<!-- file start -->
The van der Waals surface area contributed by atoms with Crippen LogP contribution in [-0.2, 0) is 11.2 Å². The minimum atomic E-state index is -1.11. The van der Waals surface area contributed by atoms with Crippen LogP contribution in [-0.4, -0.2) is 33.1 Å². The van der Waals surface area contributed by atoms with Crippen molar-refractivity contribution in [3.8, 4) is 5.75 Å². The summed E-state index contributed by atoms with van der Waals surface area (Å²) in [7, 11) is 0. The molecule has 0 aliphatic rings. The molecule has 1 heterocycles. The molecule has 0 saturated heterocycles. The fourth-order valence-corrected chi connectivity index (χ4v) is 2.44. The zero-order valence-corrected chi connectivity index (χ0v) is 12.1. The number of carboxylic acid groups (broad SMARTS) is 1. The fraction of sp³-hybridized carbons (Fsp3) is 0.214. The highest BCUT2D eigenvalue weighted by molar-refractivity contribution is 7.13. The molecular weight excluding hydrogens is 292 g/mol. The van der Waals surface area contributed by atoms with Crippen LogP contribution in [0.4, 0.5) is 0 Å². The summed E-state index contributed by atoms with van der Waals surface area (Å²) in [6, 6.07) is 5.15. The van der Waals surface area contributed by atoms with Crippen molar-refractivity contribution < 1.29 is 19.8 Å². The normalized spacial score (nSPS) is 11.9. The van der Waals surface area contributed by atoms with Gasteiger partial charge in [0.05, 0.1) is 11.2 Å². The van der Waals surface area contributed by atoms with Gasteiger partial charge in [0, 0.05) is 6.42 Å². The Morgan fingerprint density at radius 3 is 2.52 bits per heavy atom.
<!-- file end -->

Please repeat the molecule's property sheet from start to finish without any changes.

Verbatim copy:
The van der Waals surface area contributed by atoms with Crippen LogP contribution in [-0.2, 0) is 11.2 Å². The minimum atomic E-state index is -1.11. The van der Waals surface area contributed by atoms with Crippen LogP contribution in [-0.4, -0.2) is 33.1 Å². The van der Waals surface area contributed by atoms with Crippen molar-refractivity contribution in [3.8, 4) is 5.75 Å². The summed E-state index contributed by atoms with van der Waals surface area (Å²) in [7, 11) is 0. The molecule has 0 aliphatic rings. The molecule has 1 heterocycles. The molecule has 0 saturated heterocycles. The fourth-order valence-corrected chi connectivity index (χ4v) is 2.44. The zero-order valence-corrected chi connectivity index (χ0v) is 12.1. The number of carboxylic acid groups (broad SMARTS) is 1. The fraction of sp³-hybridized carbons (Fsp3) is 0.214. The highest BCUT2D eigenvalue weighted by molar-refractivity contribution is 7.13. The molecular weight excluding hydrogens is 292 g/mol. The van der Waals surface area contributed by atoms with Crippen LogP contribution in [0.4, 0.5) is 0 Å². The summed E-state index contributed by atoms with van der Waals surface area (Å²) in [6, 6.07) is 5.15. The van der Waals surface area contributed by atoms with Crippen molar-refractivity contribution < 1.29 is 19.8 Å². The normalized spacial score (nSPS) is 11.9. The van der Waals surface area contributed by atoms with Gasteiger partial charge in [0.05, 0.1) is 11.2 Å². The van der Waals surface area contributed by atoms with Gasteiger partial charge in [0, 0.05) is 6.42 Å². The Morgan fingerprint density at radius 3 is 2.52 bits per heavy atom.